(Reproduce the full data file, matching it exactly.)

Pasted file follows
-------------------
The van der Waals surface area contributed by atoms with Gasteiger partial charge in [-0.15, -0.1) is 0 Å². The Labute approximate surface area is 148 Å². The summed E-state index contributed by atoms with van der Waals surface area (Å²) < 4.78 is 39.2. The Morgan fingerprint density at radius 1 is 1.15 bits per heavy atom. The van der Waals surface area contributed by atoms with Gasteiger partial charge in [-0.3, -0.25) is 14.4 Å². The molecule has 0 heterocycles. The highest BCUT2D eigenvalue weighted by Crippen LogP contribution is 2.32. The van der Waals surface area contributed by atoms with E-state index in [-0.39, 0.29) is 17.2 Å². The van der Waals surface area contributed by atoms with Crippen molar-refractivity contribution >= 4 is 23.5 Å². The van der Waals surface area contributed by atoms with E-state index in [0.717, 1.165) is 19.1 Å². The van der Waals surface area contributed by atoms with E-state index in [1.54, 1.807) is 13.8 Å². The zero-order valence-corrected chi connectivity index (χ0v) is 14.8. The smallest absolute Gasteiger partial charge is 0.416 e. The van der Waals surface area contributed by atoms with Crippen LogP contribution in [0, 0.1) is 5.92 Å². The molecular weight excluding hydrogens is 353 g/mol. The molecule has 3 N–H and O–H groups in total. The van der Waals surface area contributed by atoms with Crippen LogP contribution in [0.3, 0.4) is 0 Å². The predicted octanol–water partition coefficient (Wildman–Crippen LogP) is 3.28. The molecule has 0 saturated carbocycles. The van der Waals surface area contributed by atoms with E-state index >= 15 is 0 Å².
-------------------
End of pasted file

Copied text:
The van der Waals surface area contributed by atoms with Gasteiger partial charge in [-0.15, -0.1) is 0 Å². The Labute approximate surface area is 148 Å². The summed E-state index contributed by atoms with van der Waals surface area (Å²) < 4.78 is 39.2. The Morgan fingerprint density at radius 1 is 1.15 bits per heavy atom. The van der Waals surface area contributed by atoms with Gasteiger partial charge in [-0.3, -0.25) is 14.4 Å². The molecule has 0 heterocycles. The highest BCUT2D eigenvalue weighted by Crippen LogP contribution is 2.32. The van der Waals surface area contributed by atoms with E-state index in [-0.39, 0.29) is 17.2 Å². The van der Waals surface area contributed by atoms with Crippen molar-refractivity contribution >= 4 is 23.5 Å². The van der Waals surface area contributed by atoms with E-state index in [0.717, 1.165) is 19.1 Å². The van der Waals surface area contributed by atoms with E-state index in [1.54, 1.807) is 13.8 Å². The zero-order valence-corrected chi connectivity index (χ0v) is 14.8. The smallest absolute Gasteiger partial charge is 0.416 e. The van der Waals surface area contributed by atoms with Crippen LogP contribution in [0, 0.1) is 5.92 Å². The molecular weight excluding hydrogens is 353 g/mol. The molecule has 3 N–H and O–H groups in total. The van der Waals surface area contributed by atoms with Crippen LogP contribution in [0.3, 0.4) is 0 Å². The predicted octanol–water partition coefficient (Wildman–Crippen LogP) is 3.28. The molecule has 0 saturated carbocycles. The van der Waals surface area contributed by atoms with E-state index >= 15 is 0 Å².